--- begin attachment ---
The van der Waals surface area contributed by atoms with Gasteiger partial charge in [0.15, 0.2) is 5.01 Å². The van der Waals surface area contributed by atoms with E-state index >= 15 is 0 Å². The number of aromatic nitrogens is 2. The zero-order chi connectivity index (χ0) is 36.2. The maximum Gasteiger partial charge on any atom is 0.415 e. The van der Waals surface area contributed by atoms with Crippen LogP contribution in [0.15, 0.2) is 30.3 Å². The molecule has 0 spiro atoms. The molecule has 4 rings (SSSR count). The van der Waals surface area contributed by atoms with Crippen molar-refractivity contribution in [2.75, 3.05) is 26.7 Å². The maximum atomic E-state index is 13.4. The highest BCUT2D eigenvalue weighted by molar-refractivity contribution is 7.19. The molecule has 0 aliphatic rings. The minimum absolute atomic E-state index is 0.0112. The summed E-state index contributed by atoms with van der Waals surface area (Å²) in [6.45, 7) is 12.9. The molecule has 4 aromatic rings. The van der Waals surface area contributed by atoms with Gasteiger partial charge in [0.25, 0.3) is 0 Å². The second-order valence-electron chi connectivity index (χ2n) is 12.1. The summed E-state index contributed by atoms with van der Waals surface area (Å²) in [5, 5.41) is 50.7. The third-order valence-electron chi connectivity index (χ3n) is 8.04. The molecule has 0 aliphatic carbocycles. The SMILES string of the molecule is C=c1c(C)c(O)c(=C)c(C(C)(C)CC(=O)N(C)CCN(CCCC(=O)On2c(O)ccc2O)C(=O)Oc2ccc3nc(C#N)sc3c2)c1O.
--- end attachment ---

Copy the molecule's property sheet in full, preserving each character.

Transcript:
The van der Waals surface area contributed by atoms with Gasteiger partial charge in [0.15, 0.2) is 5.01 Å². The van der Waals surface area contributed by atoms with E-state index >= 15 is 0 Å². The number of aromatic nitrogens is 2. The zero-order chi connectivity index (χ0) is 36.2. The maximum Gasteiger partial charge on any atom is 0.415 e. The van der Waals surface area contributed by atoms with Crippen LogP contribution in [0.15, 0.2) is 30.3 Å². The molecule has 0 spiro atoms. The molecule has 4 rings (SSSR count). The van der Waals surface area contributed by atoms with Crippen molar-refractivity contribution in [2.75, 3.05) is 26.7 Å². The maximum atomic E-state index is 13.4. The highest BCUT2D eigenvalue weighted by molar-refractivity contribution is 7.19. The molecule has 0 aliphatic rings. The minimum absolute atomic E-state index is 0.0112. The summed E-state index contributed by atoms with van der Waals surface area (Å²) in [6.45, 7) is 12.9. The molecule has 4 aromatic rings. The van der Waals surface area contributed by atoms with Gasteiger partial charge in [0.25, 0.3) is 0 Å². The second-order valence-electron chi connectivity index (χ2n) is 12.1. The summed E-state index contributed by atoms with van der Waals surface area (Å²) in [5, 5.41) is 50.7. The third-order valence-electron chi connectivity index (χ3n) is 8.04. The molecule has 0 aliphatic carbocycles. The SMILES string of the molecule is C=c1c(C)c(O)c(=C)c(C(C)(C)CC(=O)N(C)CCN(CCCC(=O)On2c(O)ccc2O)C(=O)Oc2ccc3nc(C#N)sc3c2)c1O.